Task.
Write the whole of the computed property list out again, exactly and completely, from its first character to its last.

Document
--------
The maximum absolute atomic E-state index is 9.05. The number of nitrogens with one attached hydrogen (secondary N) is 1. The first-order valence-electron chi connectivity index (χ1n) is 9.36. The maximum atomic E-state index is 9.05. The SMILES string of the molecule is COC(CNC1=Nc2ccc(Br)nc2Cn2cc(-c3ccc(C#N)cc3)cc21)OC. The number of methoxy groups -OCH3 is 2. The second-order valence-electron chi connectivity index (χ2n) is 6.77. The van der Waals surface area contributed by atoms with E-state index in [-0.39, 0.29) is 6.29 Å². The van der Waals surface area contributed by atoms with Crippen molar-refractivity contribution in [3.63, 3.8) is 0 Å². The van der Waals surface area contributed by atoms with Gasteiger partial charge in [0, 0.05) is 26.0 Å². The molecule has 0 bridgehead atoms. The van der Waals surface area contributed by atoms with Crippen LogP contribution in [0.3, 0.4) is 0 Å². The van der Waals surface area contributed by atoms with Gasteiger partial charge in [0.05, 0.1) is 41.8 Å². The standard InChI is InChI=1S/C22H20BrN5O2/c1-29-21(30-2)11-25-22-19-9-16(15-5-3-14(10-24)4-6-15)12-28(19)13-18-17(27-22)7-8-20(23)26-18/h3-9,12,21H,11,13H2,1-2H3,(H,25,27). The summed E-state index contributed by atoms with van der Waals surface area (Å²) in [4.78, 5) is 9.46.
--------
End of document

The maximum absolute atomic E-state index is 9.05. The number of nitrogens with one attached hydrogen (secondary N) is 1. The first-order valence-electron chi connectivity index (χ1n) is 9.36. The maximum atomic E-state index is 9.05. The SMILES string of the molecule is COC(CNC1=Nc2ccc(Br)nc2Cn2cc(-c3ccc(C#N)cc3)cc21)OC. The number of methoxy groups -OCH3 is 2. The second-order valence-electron chi connectivity index (χ2n) is 6.77. The van der Waals surface area contributed by atoms with E-state index in [-0.39, 0.29) is 6.29 Å². The van der Waals surface area contributed by atoms with Crippen molar-refractivity contribution in [3.63, 3.8) is 0 Å². The van der Waals surface area contributed by atoms with Gasteiger partial charge in [0, 0.05) is 26.0 Å². The molecule has 0 bridgehead atoms. The van der Waals surface area contributed by atoms with Crippen LogP contribution in [0.3, 0.4) is 0 Å². The van der Waals surface area contributed by atoms with Gasteiger partial charge in [0.05, 0.1) is 41.8 Å². The standard InChI is InChI=1S/C22H20BrN5O2/c1-29-21(30-2)11-25-22-19-9-16(15-5-3-14(10-24)4-6-15)12-28(19)13-18-17(27-22)7-8-20(23)26-18/h3-9,12,21H,11,13H2,1-2H3,(H,25,27). The summed E-state index contributed by atoms with van der Waals surface area (Å²) in [4.78, 5) is 9.46.